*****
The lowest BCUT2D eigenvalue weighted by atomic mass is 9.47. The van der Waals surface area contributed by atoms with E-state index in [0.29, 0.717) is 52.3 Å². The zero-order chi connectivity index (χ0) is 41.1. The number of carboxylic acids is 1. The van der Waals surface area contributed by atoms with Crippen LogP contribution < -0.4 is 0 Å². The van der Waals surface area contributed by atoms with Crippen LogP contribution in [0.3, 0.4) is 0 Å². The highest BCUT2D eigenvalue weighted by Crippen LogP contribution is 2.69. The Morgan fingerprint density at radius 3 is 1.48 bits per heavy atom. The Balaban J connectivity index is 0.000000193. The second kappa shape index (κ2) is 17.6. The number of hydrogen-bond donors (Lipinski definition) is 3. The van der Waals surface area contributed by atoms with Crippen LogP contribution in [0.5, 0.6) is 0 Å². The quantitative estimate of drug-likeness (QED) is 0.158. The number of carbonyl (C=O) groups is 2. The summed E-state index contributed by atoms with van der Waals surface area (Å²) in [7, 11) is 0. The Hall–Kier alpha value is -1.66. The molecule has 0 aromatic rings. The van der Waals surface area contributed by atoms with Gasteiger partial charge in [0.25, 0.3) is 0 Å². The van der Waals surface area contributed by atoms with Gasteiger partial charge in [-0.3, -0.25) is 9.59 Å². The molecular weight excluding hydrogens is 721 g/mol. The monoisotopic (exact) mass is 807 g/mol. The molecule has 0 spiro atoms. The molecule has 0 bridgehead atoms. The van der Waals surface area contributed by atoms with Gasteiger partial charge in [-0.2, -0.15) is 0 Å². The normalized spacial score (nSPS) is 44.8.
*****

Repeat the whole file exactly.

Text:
The lowest BCUT2D eigenvalue weighted by atomic mass is 9.47. The van der Waals surface area contributed by atoms with E-state index in [0.29, 0.717) is 52.3 Å². The zero-order chi connectivity index (χ0) is 41.1. The number of carboxylic acids is 1. The van der Waals surface area contributed by atoms with Crippen LogP contribution < -0.4 is 0 Å². The van der Waals surface area contributed by atoms with Crippen LogP contribution in [0.3, 0.4) is 0 Å². The highest BCUT2D eigenvalue weighted by Crippen LogP contribution is 2.69. The Morgan fingerprint density at radius 3 is 1.48 bits per heavy atom. The Balaban J connectivity index is 0.000000193. The second kappa shape index (κ2) is 17.6. The number of hydrogen-bond donors (Lipinski definition) is 3. The van der Waals surface area contributed by atoms with Crippen LogP contribution in [0.5, 0.6) is 0 Å². The quantitative estimate of drug-likeness (QED) is 0.158. The number of carbonyl (C=O) groups is 2. The summed E-state index contributed by atoms with van der Waals surface area (Å²) in [7, 11) is 0. The Hall–Kier alpha value is -1.66. The molecule has 0 aromatic rings. The van der Waals surface area contributed by atoms with Gasteiger partial charge in [0.25, 0.3) is 0 Å². The van der Waals surface area contributed by atoms with Gasteiger partial charge in [-0.3, -0.25) is 9.59 Å². The molecular weight excluding hydrogens is 721 g/mol. The monoisotopic (exact) mass is 807 g/mol. The molecule has 0 spiro atoms. The molecule has 0 bridgehead atoms. The van der Waals surface area contributed by atoms with Gasteiger partial charge in [-0.2, -0.15) is 0 Å². The normalized spacial score (nSPS) is 44.8.